Automating Genotoxicity Assays with Imaging Flow Cytometry and Deep Learning

By Paul Rees, Swansea University

Genotoxicity assays are used to assess the damage to genetic material (DNA and RNA) caused by a chemical agent such as a drug, and are often used to test the safety of candidate drugs. In the past, highly trained lab technicians conducted assays manually, using a microscope to inspect thousands of individual cells to identify the biomarkers of DNA damage: the formation of micronuclei (MN) upon cell division (Figure 1). In addition to being labor-intensive and time-consuming, this approach depended on the subjective judgement of each individual technician.

Figure 1. Top left: mononucleated cell; top right: mononucleated cell with micronucleus. Bottom left: binucleated cell; bottom right: binucleated cell with micronucleus. Left: bright-field images; right: nuclear fluorescence images. 

My research group at Swansea University has developed an automated approach to genotoxicity and similar studies based on deep learning and imaging flow cytometry (IFC). My collaborator Dr. George Johnson’s lab uses an IFC to collect multichannel image data from individual cells. We use DeepFlow, a deep learning network optimized for use with IFC [1], which enables us to accurately and automatically categorize the images as single nucleus, single nucleus with MN, two nuclei, or two nuclei with MN (Figure 2). 

Figure 2. Automated image classification workflow. 

This approach eliminates the subjectivity of manual approaches and enables assays to be performed with consistent results in labs around the world. Because we implemented DeepFlow in MATLAB® with Deep Learning Toolbox™, we can send the code to any lab that we collaborate with and know that it will run reliably. Many researchers are already familiar with MATLAB, which means they can easily modify or improve the code and tailor DeepFlow to their specific experimental setups.

Building DeepFlow

We initially implemented DeepFlow using Keras TensorFlow™ but decided to reimplement it in MATLAB so that DeepFlow could be used in virtually any lab in the world. We wanted our software to work no matter what flow cytometry machine a particular lab was using. We didn’t want to worry about dependencies, and we wanted a deep learning network that was easy to understand and to modify.

Rather than performing a line-for-line translation of our Keras code, we used the Deep Network Designer app to build, visualize, and train the DeepFlow network. With the Keras code up on one side of the screen and the Deep Network Designer app on the other, we simply replicated the architecture of the initial implementation (Figure 3).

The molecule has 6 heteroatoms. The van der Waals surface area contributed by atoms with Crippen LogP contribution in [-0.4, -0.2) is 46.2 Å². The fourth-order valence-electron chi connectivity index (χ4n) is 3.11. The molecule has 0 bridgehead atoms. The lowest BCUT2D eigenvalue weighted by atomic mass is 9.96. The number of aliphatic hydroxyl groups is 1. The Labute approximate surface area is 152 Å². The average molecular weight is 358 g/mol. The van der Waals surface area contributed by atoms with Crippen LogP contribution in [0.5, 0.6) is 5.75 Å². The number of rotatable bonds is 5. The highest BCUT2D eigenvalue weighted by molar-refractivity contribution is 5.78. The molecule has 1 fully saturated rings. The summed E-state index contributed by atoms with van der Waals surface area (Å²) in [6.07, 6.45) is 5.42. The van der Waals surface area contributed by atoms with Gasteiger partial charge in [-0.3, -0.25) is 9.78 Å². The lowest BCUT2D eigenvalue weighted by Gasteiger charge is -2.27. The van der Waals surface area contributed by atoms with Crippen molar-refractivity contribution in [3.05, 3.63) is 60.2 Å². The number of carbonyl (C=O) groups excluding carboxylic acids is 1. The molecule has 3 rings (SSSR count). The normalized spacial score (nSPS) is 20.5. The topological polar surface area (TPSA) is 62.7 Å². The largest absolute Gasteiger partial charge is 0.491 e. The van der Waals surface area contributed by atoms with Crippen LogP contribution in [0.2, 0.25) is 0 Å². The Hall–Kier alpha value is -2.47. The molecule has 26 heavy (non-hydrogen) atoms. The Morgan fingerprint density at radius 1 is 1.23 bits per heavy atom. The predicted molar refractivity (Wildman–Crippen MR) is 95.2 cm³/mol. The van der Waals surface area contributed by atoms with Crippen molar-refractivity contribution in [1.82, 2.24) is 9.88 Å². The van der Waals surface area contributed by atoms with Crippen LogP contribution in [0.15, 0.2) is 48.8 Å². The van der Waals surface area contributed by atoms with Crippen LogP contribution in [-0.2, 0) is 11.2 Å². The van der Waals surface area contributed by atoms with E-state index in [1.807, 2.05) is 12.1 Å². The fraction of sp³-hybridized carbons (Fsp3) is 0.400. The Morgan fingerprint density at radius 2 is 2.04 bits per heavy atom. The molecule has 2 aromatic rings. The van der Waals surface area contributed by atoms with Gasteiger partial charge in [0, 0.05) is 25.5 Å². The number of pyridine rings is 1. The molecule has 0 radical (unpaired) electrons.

Figure 3. The DeepFlow network in the Deep Network Designer app.

We used the network analyzer in Deep Learning Toolbox to check for errors in the network and its layers (Figure 4). For example, we started with a network designed for images of 200x200 pixels and downsized it to work with the 64x64-pixel images that we get from the IFC, using the network analyzer to verify the image size at each convolutional layer in the network. Our collaborators also use the network analyzer when they make changes to the network with the Deep Network Designer app. 

Figure 4. DeepFlow network in the MATLAB Network Analyzer app.

Using DeepFlow in Genotoxicity Assays

In our experimental setup, we use an IFC capable of processing 10,000 cells within minutes. We capture bright-field images as well as fluorescence images of nuclei and micronuclei stained with a solution that makes the DNA more visible (Figure 5).

Figure 5. CNN for classifying and visualizing IFC data. [1] 

We bring the IFC data into MATLAB as a MATLAB datastore. We preprocess it with conventional image processing techniques to renormalize each image based on its intensity and to ensure that each image is in focus, with the cell completely in the frame. We use edge detection, for example, to identify clean edges, which indicate the image is in focus, and perfectly flat edges, which indicate that the camera has not captured the entire cell.

We trained the DeepFlow CNN on more than 2000 manually classified images. Once we have a normalized, clean set of data from the IFC, we use the trained network to classify images as having mono-, bi-, tri-, or tetra-nucleated cells with or without MN. Finally, using a well-established formula that calculates the percentage of cells falling into each category, we can assess the toxicity of the agent used to treat the cells.